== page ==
National Endowment for the Arts - The Big Read
The Great Gatsby

The Great Gatsby

by F. Scott Fitzgerald

Show me a hero and I will write you a tragedy.


F. Scott Fitzgerald, 1896 - 1940: Between Laurels

September 24, 1896: Into a family that traces its ancestry to the author of "The Star Spangled Banner," Francis Scott Key Fitzgerald is born in his parents' house on Laurel Avenue in St. Paul, Minnesota.

The Way Up

Although Fitzgerald's father went bankrupt, Fitzgerald still played with the rich kids in town. This paradox would later inform his fiction. His awareness of his situation sharpened during his years at Princeton, where he studied from 1913 to 1917 until he accepted a commission from the U.S. Army. He never saw combat. During World War I, Fitzgerald was stationed near Montgomery, Alabama, where he began revising what became his first novel, This Side of Paradise (1920). There he also met the love of his life, Zelda Sayre, the charming, mercurial daughter of a judge. Fitzgerald's early literary successes soon made him and Zelda celebrities of the Jazz Age—a term he coined. During the 1920s, Zelda served as his editor, confidante, and rival. Their appetite for excess made them notorious in an age when excess was the norm. The Fitzgeralds moved to France in 1924 with their young daughter, Frances (nicknamed Scottie), where they fell among a group of American expatriate artists whom the writer Gertrude Stein christened the Lost Generation. In 1925 publisher Charles Scribner's Sons came out with Fitzgerald's The Great Gatsby, which has become his most enduring work.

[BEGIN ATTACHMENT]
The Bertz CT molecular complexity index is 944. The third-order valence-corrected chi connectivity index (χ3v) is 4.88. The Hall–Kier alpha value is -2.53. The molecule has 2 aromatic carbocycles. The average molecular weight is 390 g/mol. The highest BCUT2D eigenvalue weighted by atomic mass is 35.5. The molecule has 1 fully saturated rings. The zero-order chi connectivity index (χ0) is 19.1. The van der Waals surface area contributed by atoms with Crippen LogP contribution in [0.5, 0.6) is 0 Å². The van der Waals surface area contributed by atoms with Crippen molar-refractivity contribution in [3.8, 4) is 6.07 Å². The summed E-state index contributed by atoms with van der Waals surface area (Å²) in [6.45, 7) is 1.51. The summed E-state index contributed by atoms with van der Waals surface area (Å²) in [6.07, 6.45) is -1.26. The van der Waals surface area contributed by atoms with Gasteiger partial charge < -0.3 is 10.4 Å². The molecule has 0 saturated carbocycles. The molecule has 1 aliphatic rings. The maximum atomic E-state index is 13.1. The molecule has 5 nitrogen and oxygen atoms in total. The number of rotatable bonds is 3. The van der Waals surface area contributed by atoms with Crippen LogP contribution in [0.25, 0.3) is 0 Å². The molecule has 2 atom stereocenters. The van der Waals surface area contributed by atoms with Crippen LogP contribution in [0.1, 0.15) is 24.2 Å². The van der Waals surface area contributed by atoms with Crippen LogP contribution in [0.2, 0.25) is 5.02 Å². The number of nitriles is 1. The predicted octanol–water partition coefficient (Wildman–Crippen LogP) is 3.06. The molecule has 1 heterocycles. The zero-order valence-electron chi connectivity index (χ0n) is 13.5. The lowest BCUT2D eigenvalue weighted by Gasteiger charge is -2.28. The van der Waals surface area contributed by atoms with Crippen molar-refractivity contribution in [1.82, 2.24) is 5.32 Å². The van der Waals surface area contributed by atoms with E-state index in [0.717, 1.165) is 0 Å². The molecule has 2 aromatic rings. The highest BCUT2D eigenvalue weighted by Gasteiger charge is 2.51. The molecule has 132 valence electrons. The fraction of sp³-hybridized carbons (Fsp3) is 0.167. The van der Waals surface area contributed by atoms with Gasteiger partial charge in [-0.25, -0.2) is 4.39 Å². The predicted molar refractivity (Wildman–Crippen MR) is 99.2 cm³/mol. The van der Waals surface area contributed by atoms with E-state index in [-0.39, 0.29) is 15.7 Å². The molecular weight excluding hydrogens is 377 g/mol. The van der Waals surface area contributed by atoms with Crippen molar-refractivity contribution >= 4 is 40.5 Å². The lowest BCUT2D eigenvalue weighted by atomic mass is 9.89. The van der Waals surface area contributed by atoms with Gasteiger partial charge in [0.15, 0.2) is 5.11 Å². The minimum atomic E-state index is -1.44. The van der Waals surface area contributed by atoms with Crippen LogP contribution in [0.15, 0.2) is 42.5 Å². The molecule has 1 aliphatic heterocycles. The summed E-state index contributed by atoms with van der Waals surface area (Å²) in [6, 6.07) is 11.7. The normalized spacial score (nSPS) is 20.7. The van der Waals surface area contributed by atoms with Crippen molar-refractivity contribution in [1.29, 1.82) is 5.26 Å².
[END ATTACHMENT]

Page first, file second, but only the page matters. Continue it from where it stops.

The Way Down

Fitzgerald would not publish another novel for nine years. In 1932, Zelda suffered a breakdown from which she never fully recovered. She spent most of her remaining days in mental institutions. Fitzgerald sold stories to The Saturday Evening Post and Esquire to keep financially afloat. Implicitly acknowledging his wife's mental illness and his own alcoholism, he drew on their life abroad in the novel Tender Is the Night (1934). Fitzgerald relocated to Hollywood in 1937 to write screenplays. His sole screen credit from this period is for the film Three Comrades (1938). It joins his other script credit, Pusher-in-the-Face (1929), from an earlier California stint. Eventually Fitzgerald began sustained work on his novel The Last Tycoon (1941). Tragically, his end came before the book's did. Several chapters shy of finishing, Fitzgerald died of a heart attack in the apartment of his Hollywood companion, columnist Sheilah Graham, while eating a chocolate bar and listening to Beethoven's Eroica symphony.

December 21, 1940: Fitzgerald dies of a heart attack. His final address: 1403 N. Laurel Avenue, Los Angeles, California.

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